One study in endothelial cells (in vitro) noted that the tested statin (simvastatin) was able to increase mRNA concentrations of eNOS (the enzyme in endothelial cells that produces nitric oxide from arginine) and thus was said to act synergistically with arginine and/or citrulline to improve blood pressure in participants with high cholesterol.[43]

    Because simvastatin,[43] atorvastatin,[44][45] and lovastatin[46] (bioactive in red yeast rice) have all been noted to increase eNOS,[44] iNOS,[44][46] and nNOS[45] it is thought that this is a mechanism common to statin drugs in general.

    Statin drugs may be able to increase expression of the enzyme that mediates the conversion of arginine into nitric oxide, and there is possible synergism for other processes pertaining to nitric oxide. This hypothesis has not yet been tested in a living system.

    Update History

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    References

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    Examine Database References

    1. Blood Lactate (Exercise) - Benjamin Wax, Andreas N Kavazis, Kevin Weldon, Joseph SperlakEffects of supplemental citrulline malate ingestion during repeated bouts of lower-body exercise in advanced weightliftersJ Strength Cond Res.(2015 Mar)
    2. Blood Lactate (Exercise) - Fatih Kiyici, Hüseyin Eroğlu, N Fazil Kishali, Guleda BurmaogluThe Effect of Citrulline/Malate on Blood Lactate Levels in Intensive ExerciseBiochem Genet.(2017 Dec)
    3. Blood Lactate (Exercise) - Andrew J Chappell, Daniel M Allwood, Trevor N SimperCitrulline Malate Fails to Improve German Volume Training Performance in Healthy Young Men and WomenJ Diet Suppl.(2020)
    4. Blood Lactate (Exercise) - Hickner RC, Tanner CJ, Evans CA, Clark PD, Haddock A, Fortune C, Geddis H, Waugh W, McCammon ML-citrulline reduces time to exhaustion and insulin response to a graded exercise testMed Sci Sports Exerc.(2006 Apr)
    5. Blood Lactate (Exercise) - Benjamin Wax, Andreas N Kavazis, William LuckettEffects of Supplemental Citrulline-Malate Ingestion on Blood Lactate, Cardiovascular Dynamics, and Resistance Exercise Performance in Trained MalesJ Diet Suppl.(2016)
    6. Blood Lactate (Exercise) - Eric T Trexler, Dale S Keith, Todd A Schwartz, Eric D Ryan, Lee Stoner, Adam M Persky, Abbie E Smith-RyanEffects of Citrulline Malate and Beetroot Juice Supplementation on Blood Flow, Energy Metabolism, and Performance During Maximum Effort Leg Extension ExerciseJ Strength Cond Res.(2019 Sep)
    7. Weight - Paul Hwang, Flor E Morales Marroquín, Josh Gann, Tom Andre, Sarah McKinley-Barnard, Caelin Kim, Masahiko Morita, Darryn S WilloughbyEight weeks of resistance training in conjunction with glutathione and L-Citrulline supplementation increases lean mass and has no adverse effects on blood clinical safety markers in resistance-trained malesJ Int Soc Sports Nutr.(2018 Jun 27)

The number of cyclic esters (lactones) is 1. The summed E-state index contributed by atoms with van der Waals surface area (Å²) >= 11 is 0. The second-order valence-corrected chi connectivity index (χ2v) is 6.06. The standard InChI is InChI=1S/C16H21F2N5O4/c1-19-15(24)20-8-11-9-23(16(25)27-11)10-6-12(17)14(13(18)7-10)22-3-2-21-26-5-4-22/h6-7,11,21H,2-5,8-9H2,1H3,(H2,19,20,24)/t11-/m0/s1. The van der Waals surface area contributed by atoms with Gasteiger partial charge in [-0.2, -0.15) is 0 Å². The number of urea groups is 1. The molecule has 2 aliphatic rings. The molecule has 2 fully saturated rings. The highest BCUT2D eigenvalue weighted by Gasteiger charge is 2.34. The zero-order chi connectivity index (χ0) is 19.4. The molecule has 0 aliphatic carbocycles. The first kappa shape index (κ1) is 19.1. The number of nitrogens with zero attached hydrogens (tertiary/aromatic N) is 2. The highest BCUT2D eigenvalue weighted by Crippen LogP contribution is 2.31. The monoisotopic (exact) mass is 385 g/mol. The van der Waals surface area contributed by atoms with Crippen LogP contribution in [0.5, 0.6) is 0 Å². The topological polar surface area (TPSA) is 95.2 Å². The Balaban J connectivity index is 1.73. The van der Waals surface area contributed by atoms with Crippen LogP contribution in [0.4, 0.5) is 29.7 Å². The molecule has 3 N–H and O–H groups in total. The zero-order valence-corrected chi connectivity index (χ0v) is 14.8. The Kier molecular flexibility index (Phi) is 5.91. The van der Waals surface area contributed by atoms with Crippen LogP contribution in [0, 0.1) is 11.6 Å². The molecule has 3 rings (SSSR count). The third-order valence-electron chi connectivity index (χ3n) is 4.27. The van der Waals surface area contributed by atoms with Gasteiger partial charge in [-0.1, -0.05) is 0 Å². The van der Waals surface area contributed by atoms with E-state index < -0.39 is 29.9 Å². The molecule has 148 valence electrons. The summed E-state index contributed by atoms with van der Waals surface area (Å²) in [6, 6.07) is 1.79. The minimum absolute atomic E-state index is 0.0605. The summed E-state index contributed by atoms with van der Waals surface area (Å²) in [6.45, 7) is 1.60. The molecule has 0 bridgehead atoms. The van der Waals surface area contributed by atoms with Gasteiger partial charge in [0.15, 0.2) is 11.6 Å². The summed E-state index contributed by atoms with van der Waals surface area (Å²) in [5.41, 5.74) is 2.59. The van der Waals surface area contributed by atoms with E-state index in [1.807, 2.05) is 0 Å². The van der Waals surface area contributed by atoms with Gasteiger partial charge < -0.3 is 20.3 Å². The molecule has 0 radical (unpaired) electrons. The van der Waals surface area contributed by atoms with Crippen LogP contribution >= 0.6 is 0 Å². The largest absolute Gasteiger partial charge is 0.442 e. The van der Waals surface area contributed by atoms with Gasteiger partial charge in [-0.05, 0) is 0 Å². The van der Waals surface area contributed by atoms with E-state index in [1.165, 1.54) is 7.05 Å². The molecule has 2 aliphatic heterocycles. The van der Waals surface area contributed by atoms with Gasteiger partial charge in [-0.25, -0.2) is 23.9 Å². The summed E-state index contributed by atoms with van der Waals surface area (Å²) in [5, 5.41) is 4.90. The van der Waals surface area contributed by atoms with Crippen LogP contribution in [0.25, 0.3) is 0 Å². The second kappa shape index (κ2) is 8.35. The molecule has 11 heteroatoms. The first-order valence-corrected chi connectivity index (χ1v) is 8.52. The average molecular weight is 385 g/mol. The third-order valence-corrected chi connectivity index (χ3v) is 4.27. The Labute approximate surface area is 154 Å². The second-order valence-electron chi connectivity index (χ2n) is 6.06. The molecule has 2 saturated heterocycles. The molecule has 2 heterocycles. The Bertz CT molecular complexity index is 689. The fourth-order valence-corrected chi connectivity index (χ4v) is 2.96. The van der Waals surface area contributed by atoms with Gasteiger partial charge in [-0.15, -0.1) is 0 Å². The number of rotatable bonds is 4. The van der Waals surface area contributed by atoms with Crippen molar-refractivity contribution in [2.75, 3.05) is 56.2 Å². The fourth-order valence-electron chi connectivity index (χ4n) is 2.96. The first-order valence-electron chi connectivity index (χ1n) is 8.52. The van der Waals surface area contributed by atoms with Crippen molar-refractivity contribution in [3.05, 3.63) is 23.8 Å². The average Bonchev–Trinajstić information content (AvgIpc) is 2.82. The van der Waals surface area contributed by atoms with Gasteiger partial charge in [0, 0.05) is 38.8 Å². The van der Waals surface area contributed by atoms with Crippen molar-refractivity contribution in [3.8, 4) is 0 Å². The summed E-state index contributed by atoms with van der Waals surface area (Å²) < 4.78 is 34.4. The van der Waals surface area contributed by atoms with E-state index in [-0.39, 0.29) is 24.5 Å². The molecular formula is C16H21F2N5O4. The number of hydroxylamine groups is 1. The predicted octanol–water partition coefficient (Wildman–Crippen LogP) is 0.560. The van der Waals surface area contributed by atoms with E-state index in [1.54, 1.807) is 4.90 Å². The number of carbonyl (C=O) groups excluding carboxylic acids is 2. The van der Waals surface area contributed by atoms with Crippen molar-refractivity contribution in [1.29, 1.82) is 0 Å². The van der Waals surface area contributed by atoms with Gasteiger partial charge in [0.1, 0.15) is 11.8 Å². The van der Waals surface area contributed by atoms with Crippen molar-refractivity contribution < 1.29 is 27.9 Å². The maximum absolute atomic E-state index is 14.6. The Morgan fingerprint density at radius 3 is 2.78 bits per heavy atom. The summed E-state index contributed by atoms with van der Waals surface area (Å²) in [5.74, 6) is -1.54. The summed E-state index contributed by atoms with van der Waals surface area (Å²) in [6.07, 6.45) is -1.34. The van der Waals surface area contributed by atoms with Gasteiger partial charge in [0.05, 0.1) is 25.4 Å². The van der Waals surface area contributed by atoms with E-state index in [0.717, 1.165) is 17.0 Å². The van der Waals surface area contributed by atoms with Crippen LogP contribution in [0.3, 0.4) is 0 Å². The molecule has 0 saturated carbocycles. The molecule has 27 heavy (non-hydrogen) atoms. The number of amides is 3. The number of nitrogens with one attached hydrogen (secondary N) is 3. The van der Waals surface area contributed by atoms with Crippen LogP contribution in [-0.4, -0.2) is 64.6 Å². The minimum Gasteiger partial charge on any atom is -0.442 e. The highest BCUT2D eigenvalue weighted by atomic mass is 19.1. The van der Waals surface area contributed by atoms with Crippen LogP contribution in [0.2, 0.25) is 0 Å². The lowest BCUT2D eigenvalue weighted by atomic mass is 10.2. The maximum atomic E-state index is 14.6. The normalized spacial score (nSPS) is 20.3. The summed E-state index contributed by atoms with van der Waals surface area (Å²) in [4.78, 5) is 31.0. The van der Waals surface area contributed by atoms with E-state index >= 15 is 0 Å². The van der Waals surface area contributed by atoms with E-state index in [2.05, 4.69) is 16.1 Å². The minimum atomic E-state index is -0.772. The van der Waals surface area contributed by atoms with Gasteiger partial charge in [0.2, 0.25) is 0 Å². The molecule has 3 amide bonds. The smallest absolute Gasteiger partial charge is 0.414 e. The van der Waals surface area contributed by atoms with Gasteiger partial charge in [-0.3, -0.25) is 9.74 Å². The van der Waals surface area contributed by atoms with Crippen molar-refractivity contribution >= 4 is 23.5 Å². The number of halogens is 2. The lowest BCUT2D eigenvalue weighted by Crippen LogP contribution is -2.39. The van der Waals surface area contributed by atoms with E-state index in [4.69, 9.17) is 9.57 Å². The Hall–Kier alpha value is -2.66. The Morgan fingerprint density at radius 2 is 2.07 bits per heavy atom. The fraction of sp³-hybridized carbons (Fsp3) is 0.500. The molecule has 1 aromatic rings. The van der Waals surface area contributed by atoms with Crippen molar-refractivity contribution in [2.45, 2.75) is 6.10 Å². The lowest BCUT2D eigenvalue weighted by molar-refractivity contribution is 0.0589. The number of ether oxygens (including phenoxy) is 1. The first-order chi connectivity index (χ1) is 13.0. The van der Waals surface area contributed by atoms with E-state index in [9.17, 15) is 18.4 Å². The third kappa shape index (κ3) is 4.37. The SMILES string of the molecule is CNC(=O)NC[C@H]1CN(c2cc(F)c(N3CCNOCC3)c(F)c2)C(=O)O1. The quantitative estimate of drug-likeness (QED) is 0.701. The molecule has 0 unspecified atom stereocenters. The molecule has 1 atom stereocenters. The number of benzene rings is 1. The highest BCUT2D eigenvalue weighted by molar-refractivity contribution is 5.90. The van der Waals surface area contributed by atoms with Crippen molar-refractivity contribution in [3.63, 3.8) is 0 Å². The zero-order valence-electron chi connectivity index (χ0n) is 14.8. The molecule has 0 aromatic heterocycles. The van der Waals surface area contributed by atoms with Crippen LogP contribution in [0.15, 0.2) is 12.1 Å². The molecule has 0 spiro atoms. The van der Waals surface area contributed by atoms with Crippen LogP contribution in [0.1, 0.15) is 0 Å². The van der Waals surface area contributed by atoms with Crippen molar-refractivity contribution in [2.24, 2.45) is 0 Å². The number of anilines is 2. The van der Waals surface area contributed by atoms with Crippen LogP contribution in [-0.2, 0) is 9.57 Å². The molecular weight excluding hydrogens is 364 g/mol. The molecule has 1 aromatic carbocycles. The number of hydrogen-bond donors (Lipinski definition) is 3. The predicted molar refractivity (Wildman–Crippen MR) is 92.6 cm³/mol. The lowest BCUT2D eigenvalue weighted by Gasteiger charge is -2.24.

8. Fatigue Symptoms - Bendahan D, Mattei JP, Ghattas B, Confort-Gouny S, Le Guern ME, Cozzone PJCitrulline/malate promotes aerobic energy production in human exercising muscleBr J Sports Med.(2002 Aug)
    9. Fatigue Symptoms - Pérez-Guisado J, Jakeman PMCitrulline malate enhances athletic anaerobic performance and relieves muscle sorenessJ Strength Cond Res.(2010 May)
    10. Aerobic Exercise Metrics - Stephen J Bailey, Jamie R Blackwell, Terrence Lord, Anni Vanhatalo, Paul G Winyard, Andrew M Jonesl-Citrulline supplementation improves O2 uptake kinetics and high-intensity exercise performance in humansJ Appl Physiol (1985).(2015 Aug 15)
    11. Muscular Endurance - Adam M Gonzalez, Robert W Spitz, Jamie J Ghigiarelli, Katie M Sell, Gerald T MangineAcute Effect of Citrulline Malate Supplementation on Upper-Body Resistance Exercise Performance in Recreationally Resistance-Trained MenJ Strength Cond Res.(2018 Nov)
    12. Muscular Endurance - Glenn JM, Gray M, Wethington LN, Stone MS, Stewart RW Jr, Moyen NEAcute citrulline malate supplementation improves upper- and lower-body submaximal weightlifting exercise performance in resistance-trained femalesEur J Nutr.(2017 Mar)
    13. Power Output - Eric T Trexler, Adam M Persky, Eric D Ryan, Todd A Schwartz, Lee Stoner, Abbie E Smith-RyanAcute Effects of Citrulline Supplementation on High-Intensity Strength and Power Performance: A Systematic Review and Meta-AnalysisSports Med.(2019 May)